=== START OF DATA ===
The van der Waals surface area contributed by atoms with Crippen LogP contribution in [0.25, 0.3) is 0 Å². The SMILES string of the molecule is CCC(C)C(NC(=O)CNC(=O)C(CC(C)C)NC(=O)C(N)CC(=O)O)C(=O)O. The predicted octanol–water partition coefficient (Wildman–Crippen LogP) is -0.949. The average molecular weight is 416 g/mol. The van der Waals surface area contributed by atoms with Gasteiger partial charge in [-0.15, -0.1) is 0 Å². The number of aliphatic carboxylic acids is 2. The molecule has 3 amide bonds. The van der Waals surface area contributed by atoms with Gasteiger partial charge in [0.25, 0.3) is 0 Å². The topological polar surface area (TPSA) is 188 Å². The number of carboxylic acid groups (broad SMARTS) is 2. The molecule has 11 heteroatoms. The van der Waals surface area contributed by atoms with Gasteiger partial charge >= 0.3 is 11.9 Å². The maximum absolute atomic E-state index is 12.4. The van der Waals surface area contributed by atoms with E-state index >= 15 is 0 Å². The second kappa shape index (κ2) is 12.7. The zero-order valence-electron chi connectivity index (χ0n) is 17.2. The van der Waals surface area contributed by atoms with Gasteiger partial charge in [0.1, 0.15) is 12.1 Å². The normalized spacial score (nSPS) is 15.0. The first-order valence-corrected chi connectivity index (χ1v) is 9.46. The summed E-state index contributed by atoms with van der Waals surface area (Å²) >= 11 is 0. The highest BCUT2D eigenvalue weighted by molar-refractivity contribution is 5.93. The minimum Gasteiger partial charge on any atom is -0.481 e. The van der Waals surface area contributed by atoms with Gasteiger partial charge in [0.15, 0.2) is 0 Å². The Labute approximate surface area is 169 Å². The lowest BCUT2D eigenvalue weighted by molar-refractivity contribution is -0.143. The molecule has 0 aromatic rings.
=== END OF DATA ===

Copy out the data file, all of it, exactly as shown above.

The van der Waals surface area contributed by atoms with Crippen LogP contribution in [0.25, 0.3) is 0 Å². The SMILES string of the molecule is CCC(C)C(NC(=O)CNC(=O)C(CC(C)C)NC(=O)C(N)CC(=O)O)C(=O)O. The predicted octanol–water partition coefficient (Wildman–Crippen LogP) is -0.949. The average molecular weight is 416 g/mol. The van der Waals surface area contributed by atoms with Gasteiger partial charge in [-0.15, -0.1) is 0 Å². The number of aliphatic carboxylic acids is 2. The molecule has 3 amide bonds. The van der Waals surface area contributed by atoms with Gasteiger partial charge in [0.25, 0.3) is 0 Å². The topological polar surface area (TPSA) is 188 Å². The number of carboxylic acid groups (broad SMARTS) is 2. The molecule has 11 heteroatoms. The van der Waals surface area contributed by atoms with Gasteiger partial charge >= 0.3 is 11.9 Å². The maximum absolute atomic E-state index is 12.4. The van der Waals surface area contributed by atoms with E-state index >= 15 is 0 Å². The second kappa shape index (κ2) is 12.7. The zero-order valence-electron chi connectivity index (χ0n) is 17.2. The van der Waals surface area contributed by atoms with Gasteiger partial charge in [0.1, 0.15) is 12.1 Å². The normalized spacial score (nSPS) is 15.0. The first-order valence-corrected chi connectivity index (χ1v) is 9.46. The summed E-state index contributed by atoms with van der Waals surface area (Å²) >= 11 is 0. The highest BCUT2D eigenvalue weighted by molar-refractivity contribution is 5.93. The minimum Gasteiger partial charge on any atom is -0.481 e. The van der Waals surface area contributed by atoms with Gasteiger partial charge in [0.15, 0.2) is 0 Å². The Labute approximate surface area is 169 Å². The lowest BCUT2D eigenvalue weighted by molar-refractivity contribution is -0.143. The molecule has 0 aromatic rings.